That last day of school in March 2020 still remains a vivid memory. I remember cheers of joy during 3rd period as students received alerts that school had been canceled. There were also expressions of worry and uncertainty, for teachers knew that the school would not be reopening for weeks, even months.
Looking back, it is clear that no one understood the ramifications of our unexpected holiday. For me and my friends, the excitement wore off within a few weeks. Feelings of freedom were soon replaced with feelings of entrapment. We could not see each other in person. I had not expected the quarantine to last this long, but neither did I expect to rediscover a passion.
My parents first enrolled me in piano classes in 1st grade, but I stopped playing after seven years. I became busy with school and other extracurricular activities, and my time in front of the black and white keys dwindled. Our piano sat in the corner of the living room, untouched, collecting dust. Until quarantine.
With classes moved online, I had more time to self-reflect and seek inspiration. When reading novels and exercising got boring, I returned to the piano. Four months ago, I began trying to perfect Chopin’s “Fantaisie-Impromptu,” a composition that requires both agility and expressiveness. I heard the piece many times before, and the contrast between its fast and melodic parts attracted me to it. Playing the piece allows me to escape the stress of life during Covid, and I relax. Although I am far from mastering the piece, I am motivated to continue playing. Covid has not only taught me the importance of social distancing, but also of appreciating music. I hope that by the time this pandemic ends, I’ll be able to perform for my friends and show them how quarantine struck a chord in me.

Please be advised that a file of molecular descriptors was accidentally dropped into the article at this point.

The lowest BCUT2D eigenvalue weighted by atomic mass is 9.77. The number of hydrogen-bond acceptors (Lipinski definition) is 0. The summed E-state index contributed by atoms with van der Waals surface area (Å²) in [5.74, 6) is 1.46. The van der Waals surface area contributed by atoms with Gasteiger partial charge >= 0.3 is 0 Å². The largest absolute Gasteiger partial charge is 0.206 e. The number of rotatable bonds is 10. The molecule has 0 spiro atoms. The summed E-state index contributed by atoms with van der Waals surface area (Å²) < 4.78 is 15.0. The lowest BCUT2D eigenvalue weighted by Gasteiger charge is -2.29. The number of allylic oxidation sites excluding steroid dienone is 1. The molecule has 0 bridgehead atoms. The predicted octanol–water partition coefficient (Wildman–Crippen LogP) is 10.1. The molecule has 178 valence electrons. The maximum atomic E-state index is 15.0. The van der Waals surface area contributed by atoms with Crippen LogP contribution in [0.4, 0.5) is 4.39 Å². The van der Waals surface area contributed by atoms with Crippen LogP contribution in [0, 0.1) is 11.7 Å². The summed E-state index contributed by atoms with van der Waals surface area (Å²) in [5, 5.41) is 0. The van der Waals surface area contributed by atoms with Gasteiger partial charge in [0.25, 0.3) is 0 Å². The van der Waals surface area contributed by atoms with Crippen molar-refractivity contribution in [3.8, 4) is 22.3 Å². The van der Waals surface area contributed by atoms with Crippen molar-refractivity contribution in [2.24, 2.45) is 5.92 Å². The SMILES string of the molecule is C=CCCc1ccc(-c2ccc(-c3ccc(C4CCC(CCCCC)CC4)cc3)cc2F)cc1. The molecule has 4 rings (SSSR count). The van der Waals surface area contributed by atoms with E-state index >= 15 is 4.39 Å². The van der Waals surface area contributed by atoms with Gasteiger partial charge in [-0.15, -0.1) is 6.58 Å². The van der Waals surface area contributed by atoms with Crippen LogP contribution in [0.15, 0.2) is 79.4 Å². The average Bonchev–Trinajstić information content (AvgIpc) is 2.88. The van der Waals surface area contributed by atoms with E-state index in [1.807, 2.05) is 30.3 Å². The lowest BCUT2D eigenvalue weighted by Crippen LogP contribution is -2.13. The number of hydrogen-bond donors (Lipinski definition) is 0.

Submitted by Richard Chen, Alameda County – Fremont.